Current PhD Students

Please note: This directory does not include all the current PhD students in this department.

E-Shien Chang

E-Shien Chan
Year started: 2016

E-maile-shien.chang@yale.edu

Research interest: E-Shien (Iggy) Chang is a PhD student in Chronic Disease Epidemiology with a concentration in Social and Behavioral Sciences. Iggy’s research interests are the psycho-social and cultural determinants of health in later life and community-engaged participatory research, with a focus on addressing health disparities in the aging population. Her research also encompasses minority aging in the areas of mental health, social relationships, and elder abuse, utilizing both quantitative and qualitative methods. Prior to coming to Yale, Iggy served as the research manager for the Chinese Health, Aging, and Policy Program, Rush University Medical Center, where she coordinated and conducted research in various social-behavioral, epidemiological, and intervention studies pertaining the psycho-social well-being of Chinese American families. Iggy holds a BA in Journalism from National Chengchi University, Taiwan, and a MA in Sociology from the University of Chicago. 

Selected publications: 

  • Chang ES., Beck T., Simon MA., Dong XQ. (2014) A psychometric assessment of the psychological and social well-being indicators in the PINE study. Journal of Aging and Health 26 (7): 1116-1136 
  • Chang ES, Dong XQ (2014). Understanding elder abuse in the Chinese community: the role of cultural, social and community factors. In: Taylor R., editor. Elder Abuse and Its Prevention. Washington DC: National Academies Press. 53-58.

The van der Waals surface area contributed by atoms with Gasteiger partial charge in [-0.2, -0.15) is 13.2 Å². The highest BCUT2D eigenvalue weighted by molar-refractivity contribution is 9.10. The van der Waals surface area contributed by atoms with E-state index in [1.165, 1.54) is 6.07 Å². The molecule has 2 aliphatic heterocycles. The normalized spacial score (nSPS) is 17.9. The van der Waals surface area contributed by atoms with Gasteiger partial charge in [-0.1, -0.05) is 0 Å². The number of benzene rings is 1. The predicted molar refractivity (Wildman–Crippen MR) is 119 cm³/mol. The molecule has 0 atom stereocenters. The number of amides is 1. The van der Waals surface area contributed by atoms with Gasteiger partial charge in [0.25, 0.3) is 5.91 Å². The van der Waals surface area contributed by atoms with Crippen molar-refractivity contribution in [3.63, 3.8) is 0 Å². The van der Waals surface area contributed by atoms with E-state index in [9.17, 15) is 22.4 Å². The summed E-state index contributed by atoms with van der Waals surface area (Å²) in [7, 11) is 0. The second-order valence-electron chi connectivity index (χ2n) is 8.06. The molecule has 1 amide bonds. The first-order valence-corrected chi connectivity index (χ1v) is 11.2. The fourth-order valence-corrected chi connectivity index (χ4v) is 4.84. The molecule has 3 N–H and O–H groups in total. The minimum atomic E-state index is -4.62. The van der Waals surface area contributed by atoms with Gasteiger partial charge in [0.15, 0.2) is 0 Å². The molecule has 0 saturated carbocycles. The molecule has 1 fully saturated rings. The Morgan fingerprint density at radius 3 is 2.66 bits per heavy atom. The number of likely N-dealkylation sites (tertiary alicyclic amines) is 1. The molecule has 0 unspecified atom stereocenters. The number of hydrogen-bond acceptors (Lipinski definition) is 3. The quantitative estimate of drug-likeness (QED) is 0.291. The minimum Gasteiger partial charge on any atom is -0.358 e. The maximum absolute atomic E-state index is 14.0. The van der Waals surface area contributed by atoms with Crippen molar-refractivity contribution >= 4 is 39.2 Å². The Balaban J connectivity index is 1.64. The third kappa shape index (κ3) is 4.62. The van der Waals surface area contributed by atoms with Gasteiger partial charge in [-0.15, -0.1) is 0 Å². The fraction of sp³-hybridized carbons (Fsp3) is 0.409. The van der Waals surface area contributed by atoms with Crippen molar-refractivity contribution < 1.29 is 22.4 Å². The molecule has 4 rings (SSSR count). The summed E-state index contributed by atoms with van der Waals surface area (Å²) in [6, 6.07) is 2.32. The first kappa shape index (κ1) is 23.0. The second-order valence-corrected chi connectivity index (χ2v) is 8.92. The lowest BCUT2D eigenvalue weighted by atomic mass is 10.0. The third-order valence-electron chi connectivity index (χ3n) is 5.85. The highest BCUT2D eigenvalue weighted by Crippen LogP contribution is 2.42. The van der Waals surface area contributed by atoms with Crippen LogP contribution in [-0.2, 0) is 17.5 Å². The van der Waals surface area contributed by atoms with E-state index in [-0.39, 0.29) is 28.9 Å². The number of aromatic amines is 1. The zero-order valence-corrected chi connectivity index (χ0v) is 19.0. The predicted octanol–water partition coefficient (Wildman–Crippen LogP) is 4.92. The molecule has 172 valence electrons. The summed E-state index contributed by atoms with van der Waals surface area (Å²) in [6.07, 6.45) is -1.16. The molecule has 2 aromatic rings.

Tiara C. Willie

Year started: 2014

E-mail: tiara.willie@yale.edu

Research interest: Tiara C. Willie is a NIMH predoctoral fellow in the Interdisciplinary HIV Prevention Training Program at the Center for Interdisciplinary Research on AIDS. She earned her B.S. in Biology at the University of North Carolina at Chapel Hill and her M.A. in Women’s Studies at Southern Connecticut State University and. Her master’s thesis, My Existence is My Activism: Evaluating the Self-Manifestation of Strength amongst Women Experiencing Intimate Partner Violence, used empowerment theory to examine women’s perceived strength and locus of control among community women experiencing intimate partner violence. Her research focuses on building knowledge on gender-based violence (GBV) and HIV/AIDS from an intersectionality framework. Her nascent program of research explores the implications of individual, relationship, community, and structural- level determinants of GBV on the sexual and reproductive health of marginalized women, domestically and globally. This empirically informed research would be used to construct GBV and HIV prevention interventions. Her mentors are Dr. Trace Kershaw and Dr. Jhumka Gupta.

Selected publications

  • Sullivan, T.P., Willie, T., Fisher, B.S. (2013). Highlights and Lowlights of Researcher-Practitioner Collaborations in the Criminal Justice System, Findings from the Researcher-Practitioner Partnerships Study (RPPS) (NIJ 243914). Washington, D.C.: National Institute of Justice, Office of Justice Programs.